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Acid Reflux And My Mouth

Have you ever experienced tooth sensitivity, especially with cold drinks?

Do you notice your teeth are becoming shorter, yellowish, or the shape of your teeth is changing over time?

Do you sometimes experience heart burn?

If you answered yes to all the questions above, you may be experiencing acid reflux which can be the underlying cause of the changes to your teeth.

Sounds weird how acid reflux could change the appearance of our teeth?

Yes, acid reflux can indeed cause some changes to our teeth but how?

Let us go through what is acid reflux.

What is acid reflux?

Our stomach is filled with acidic juices or gastric juices that aids digestion. The stomach content is prevented from flowing back into the esophagus by a muscle ring called lower esophageal sphincter. Under normal circumstances, this muscle ring relaxes to allow food from the esophagus to enter into the stomach and tightens to prevent food and acidic juices from returning back into the esophagus. This is one of the body’s protective mechanisms. However, when the muscle ring is weakened, the acidic juices from the stomach is allowed to flow back up into the esophagus. This condition is called acid reflux, acid regurgitation or gastroesophageal reflux disease (GERD).

Acid reflux can cause symptoms such as

  • Heart burn or chest pain mimicking a heart attack, especially after a heavy meal
  • Acidic taste in the mouth
  • Change in voice
  • Difficulty in swallowing.


So, how could this relate to our teeth?

We need to first understand the structure of the tooth.

Our teeth are made up of enamel, dentine, cementum and pulp chamber that contains small nerves and blood vessels. The outer layers of the tooth protect the pulp from mechanical, thermal or chemical injury. When these protective layers are destroyed, the pulp is irritated which can cause tooth sensitivity or sometimes severe toothache.

In a person who experiences acid regurgitation, the mouth becomes acidic due to the juices that comes from the stomach. When the mouth is exposed to this acidic environment, the enamel and dentine on the tooth is being dissolved slowly. When this occurs repeatedly over a long period of time, an irreversible loss of these tooth structures occurs. This condition is called dental erosion. Dental erosion is the loss of tooth surface due to prolonged or repeated exposure to acidic environment in the mouth not involving bacteria. Interestingly, some people experience tooth surface loss due to a combination of chemical and other mechanical causes such as clenching of teeth and overzealous tooth brushing.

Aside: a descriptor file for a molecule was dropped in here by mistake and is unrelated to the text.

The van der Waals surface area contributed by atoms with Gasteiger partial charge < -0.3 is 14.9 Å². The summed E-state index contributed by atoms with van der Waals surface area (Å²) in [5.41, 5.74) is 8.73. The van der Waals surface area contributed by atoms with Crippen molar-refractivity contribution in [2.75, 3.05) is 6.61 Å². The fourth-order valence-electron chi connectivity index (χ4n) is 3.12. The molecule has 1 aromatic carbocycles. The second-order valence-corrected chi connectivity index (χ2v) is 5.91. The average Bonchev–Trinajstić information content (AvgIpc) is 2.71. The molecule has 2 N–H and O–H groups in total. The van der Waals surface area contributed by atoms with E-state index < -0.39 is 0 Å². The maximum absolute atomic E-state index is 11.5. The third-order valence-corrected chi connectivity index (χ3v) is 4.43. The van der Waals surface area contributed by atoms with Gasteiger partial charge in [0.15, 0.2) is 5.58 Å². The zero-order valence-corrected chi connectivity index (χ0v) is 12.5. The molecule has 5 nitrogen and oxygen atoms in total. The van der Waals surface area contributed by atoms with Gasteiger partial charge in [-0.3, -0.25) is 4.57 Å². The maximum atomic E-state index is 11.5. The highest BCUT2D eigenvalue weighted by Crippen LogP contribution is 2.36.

What are the signs to look for if you suspect you are experiencing dental erosion?

You will notice the following changes to your teeth:

  • Teeth appear shorter
  • Yellowish discolouration
  • The inner or biting surface of teeth turns shiny and smooth
  • The biting surface of teeth becomes concave (cupping)
  • Fillings appear higher than the surrounding tooth structure

Apart from dental erosion, acid reflux can sometimes cause other symptoms to the oral cavity including:

  • Burning sensation in the mouth
  • Sensitivity of the tongue

How to minimize the risk of dental erosion if you have acid reflux?

Acid reflux is a treatable condition and dental erosion due to acid reflux is preventable. It is important for you to seek for medical advice concerning the acid reflux as damages to structures other than the teeth may be occurring at the same time. If your teeth are showing signs of dental erosion, you should seek for a dental consultation as early as possible so that preventive measures can be undertaken in order to prevent further damage.


  1. Lazarchik D, Filler S. Effects of gastroesophageal reflux on the oral cavity. The American Journal of Medicine 1997;103(5):107S-13S.
  2. Amaechi BT, Higham SM. Dental erosion: possible approaches to prevention and control. Journal of Dentistry 2005;33(3):243-52.


Last Reviewed : 28 September 2016
Writer : Dr. Eileen Yap Ai Ling
Accreditor : Dr. Siti Zaleha bt. Hamzah